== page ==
Dreamworld and Sea World's new roller coasters thrown into doubt amid coronavirus financial chaos
Two major roller coasters were due to open later this year at Sea World and Dreamworld. With the global economy plunged into chaos, neither look likely to go ahead on the originally scheduled timeline with both companies freezing all non-essential capital expenditure.
The $50 million themed area has already faced setbacks with Vortex missing its December 2019 targeted opening. The attraction is currently under construction and was expected to open at Easter prior to global uncertainty amid the COVID-19 crisis.
Village Roadshow, owners of Sea World yesterday announced new measures to weather the storm that is coronavirus. The company's already precarious financial position is expected to become worse given the downturn across all apsects of their business that includes theme parks, cinemas and film distribution. Among other cost-cutting measures, the company will freeze all non-essential uncommitted capital expenditure.
Though Village have not formally announced the roller coaster is on hold, this halt on capital ostensibly rules out construction commencing in the near future on the Leviathan wooden roller coaster. Though deposits and other costs have likely been paid to the ride's manufacturer Martin & Vleminckx and other parties, considerable expense is still to come in the form of physical construction of the roller coaster. Wooden coasters are assembled on-site from raw lumber; it is only unique components such as trains, lifts, brakes and control systems that are fabricated offshore in advance.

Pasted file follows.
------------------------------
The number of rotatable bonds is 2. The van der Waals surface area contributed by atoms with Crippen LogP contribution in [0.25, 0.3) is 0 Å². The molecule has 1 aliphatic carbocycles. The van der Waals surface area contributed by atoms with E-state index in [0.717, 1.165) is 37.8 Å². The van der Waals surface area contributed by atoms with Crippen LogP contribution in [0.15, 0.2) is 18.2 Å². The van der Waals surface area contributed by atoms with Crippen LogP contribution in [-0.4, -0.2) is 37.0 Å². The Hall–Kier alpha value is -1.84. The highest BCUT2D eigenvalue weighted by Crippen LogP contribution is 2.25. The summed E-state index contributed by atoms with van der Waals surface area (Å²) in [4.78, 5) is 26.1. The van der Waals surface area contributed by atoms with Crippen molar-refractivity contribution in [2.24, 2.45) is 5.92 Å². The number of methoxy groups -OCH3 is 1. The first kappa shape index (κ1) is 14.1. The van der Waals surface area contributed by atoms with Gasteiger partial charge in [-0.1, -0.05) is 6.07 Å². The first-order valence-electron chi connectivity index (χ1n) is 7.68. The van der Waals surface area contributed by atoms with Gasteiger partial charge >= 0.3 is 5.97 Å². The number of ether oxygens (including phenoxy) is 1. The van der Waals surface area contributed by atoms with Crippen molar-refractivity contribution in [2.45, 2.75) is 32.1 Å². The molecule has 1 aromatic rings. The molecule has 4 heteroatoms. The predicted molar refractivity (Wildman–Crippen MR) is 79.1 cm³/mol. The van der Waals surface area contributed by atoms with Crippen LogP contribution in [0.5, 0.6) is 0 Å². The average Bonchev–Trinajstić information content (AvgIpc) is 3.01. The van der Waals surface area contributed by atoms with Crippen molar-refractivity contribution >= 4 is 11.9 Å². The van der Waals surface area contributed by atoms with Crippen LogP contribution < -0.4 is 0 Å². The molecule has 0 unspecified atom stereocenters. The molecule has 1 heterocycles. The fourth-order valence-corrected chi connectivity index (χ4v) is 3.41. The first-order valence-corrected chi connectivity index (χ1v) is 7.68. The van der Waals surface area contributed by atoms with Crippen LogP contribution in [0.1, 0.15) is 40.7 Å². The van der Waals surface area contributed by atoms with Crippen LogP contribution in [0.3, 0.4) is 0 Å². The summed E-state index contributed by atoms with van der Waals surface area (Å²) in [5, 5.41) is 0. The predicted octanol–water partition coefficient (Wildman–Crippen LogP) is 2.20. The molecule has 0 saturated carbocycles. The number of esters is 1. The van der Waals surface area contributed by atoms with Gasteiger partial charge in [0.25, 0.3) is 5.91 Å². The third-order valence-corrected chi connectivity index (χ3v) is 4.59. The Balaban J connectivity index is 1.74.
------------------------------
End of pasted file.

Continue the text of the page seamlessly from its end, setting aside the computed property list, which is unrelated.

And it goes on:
Dreamworld announced their yet-unnamed (but likely Steel Taipan) roller coaster in August 2019. The park was able to secure the ride on a reduced timeline when a Chinese theme park cancelled their order with German manufacturer Mack Rides. It too was due to open in late 2020.
Though a small amount of groundwork has commenced at Dreamworld in recent weeks, there are no signs of foundations or the sort of preliminary work that would be expected if roller coaster construction was imminent. It was looking doubtful that this ride would make a targeted December opening even if everything went to plan. Dreamworld had even quietly erased mention of its expected summer opening date from their website.
Dreamworld owners Ardent Leisure announced on March 13 that they were deferring non-essential capital investment. The company's entire chain of Main Event entertainment centres are closed in the US, leaving only their Gold Coast theme parks and SkyPoint observation deck operating.
Today the Gold Coast Bulletin confirmed the inevitable and reported that Dreamworld's forthcoming roller coaster and other planned attractions are now on hold.
There's no indication that these projects won't go ahead down the track once the global impact and ongoing restrictions relating to coronavirus ease. Both are vital investment in the future of the Gold Coast theme parks however there is little sense in committing to vast capital expenditure at a time where it will have no measurable impact and both Village Roadshow and Ardent Leisure face financial challenges that will put both companies in uncertain territory for months and years to come.